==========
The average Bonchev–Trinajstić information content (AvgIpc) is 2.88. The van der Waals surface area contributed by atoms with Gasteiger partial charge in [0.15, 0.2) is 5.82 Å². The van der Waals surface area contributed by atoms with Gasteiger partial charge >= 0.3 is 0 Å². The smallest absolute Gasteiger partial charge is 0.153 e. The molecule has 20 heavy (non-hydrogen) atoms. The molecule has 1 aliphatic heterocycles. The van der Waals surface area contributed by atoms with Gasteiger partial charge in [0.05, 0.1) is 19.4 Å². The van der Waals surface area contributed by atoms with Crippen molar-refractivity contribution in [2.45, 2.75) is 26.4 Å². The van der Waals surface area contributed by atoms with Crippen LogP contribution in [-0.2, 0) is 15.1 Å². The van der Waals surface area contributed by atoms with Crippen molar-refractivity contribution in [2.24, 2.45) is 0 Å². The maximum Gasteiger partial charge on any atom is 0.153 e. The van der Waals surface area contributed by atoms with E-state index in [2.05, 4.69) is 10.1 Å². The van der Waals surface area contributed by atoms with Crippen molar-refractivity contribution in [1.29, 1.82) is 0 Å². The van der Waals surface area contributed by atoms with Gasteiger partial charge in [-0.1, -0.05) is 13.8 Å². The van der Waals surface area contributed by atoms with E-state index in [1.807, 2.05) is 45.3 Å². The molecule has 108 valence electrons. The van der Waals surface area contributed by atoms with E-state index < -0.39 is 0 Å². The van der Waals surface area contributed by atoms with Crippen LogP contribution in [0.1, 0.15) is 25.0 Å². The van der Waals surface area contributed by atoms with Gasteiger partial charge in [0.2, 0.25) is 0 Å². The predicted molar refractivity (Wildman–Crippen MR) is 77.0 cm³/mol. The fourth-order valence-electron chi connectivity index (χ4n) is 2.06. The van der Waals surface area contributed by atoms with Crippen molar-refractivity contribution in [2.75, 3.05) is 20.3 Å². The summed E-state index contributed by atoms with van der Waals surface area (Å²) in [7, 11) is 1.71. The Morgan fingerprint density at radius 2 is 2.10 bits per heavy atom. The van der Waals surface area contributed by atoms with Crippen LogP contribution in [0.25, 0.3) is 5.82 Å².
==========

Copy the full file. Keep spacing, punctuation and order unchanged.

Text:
The average Bonchev–Trinajstić information content (AvgIpc) is 2.88. The van der Waals surface area contributed by atoms with Gasteiger partial charge in [0.15, 0.2) is 5.82 Å². The van der Waals surface area contributed by atoms with Gasteiger partial charge >= 0.3 is 0 Å². The smallest absolute Gasteiger partial charge is 0.153 e. The molecule has 20 heavy (non-hydrogen) atoms. The molecule has 1 aliphatic heterocycles. The van der Waals surface area contributed by atoms with Gasteiger partial charge in [0.05, 0.1) is 19.4 Å². The van der Waals surface area contributed by atoms with Crippen molar-refractivity contribution in [2.45, 2.75) is 26.4 Å². The van der Waals surface area contributed by atoms with Crippen LogP contribution in [-0.2, 0) is 15.1 Å². The van der Waals surface area contributed by atoms with Crippen molar-refractivity contribution in [2.24, 2.45) is 0 Å². The maximum Gasteiger partial charge on any atom is 0.153 e. The van der Waals surface area contributed by atoms with E-state index in [2.05, 4.69) is 10.1 Å². The van der Waals surface area contributed by atoms with Crippen molar-refractivity contribution in [1.29, 1.82) is 0 Å². The van der Waals surface area contributed by atoms with Gasteiger partial charge in [-0.1, -0.05) is 13.8 Å². The van der Waals surface area contributed by atoms with E-state index in [1.807, 2.05) is 45.3 Å². The molecule has 108 valence electrons. The van der Waals surface area contributed by atoms with E-state index < -0.39 is 0 Å². The van der Waals surface area contributed by atoms with Crippen LogP contribution in [0.1, 0.15) is 25.0 Å². The van der Waals surface area contributed by atoms with Gasteiger partial charge in [0.2, 0.25) is 0 Å². The predicted molar refractivity (Wildman–Crippen MR) is 77.0 cm³/mol. The fourth-order valence-electron chi connectivity index (χ4n) is 2.06. The van der Waals surface area contributed by atoms with Crippen molar-refractivity contribution in [2.75, 3.05) is 20.3 Å². The summed E-state index contributed by atoms with van der Waals surface area (Å²) in [7, 11) is 1.71. The Morgan fingerprint density at radius 2 is 2.10 bits per heavy atom. The van der Waals surface area contributed by atoms with Crippen LogP contribution in [0.25, 0.3) is 5.82 Å².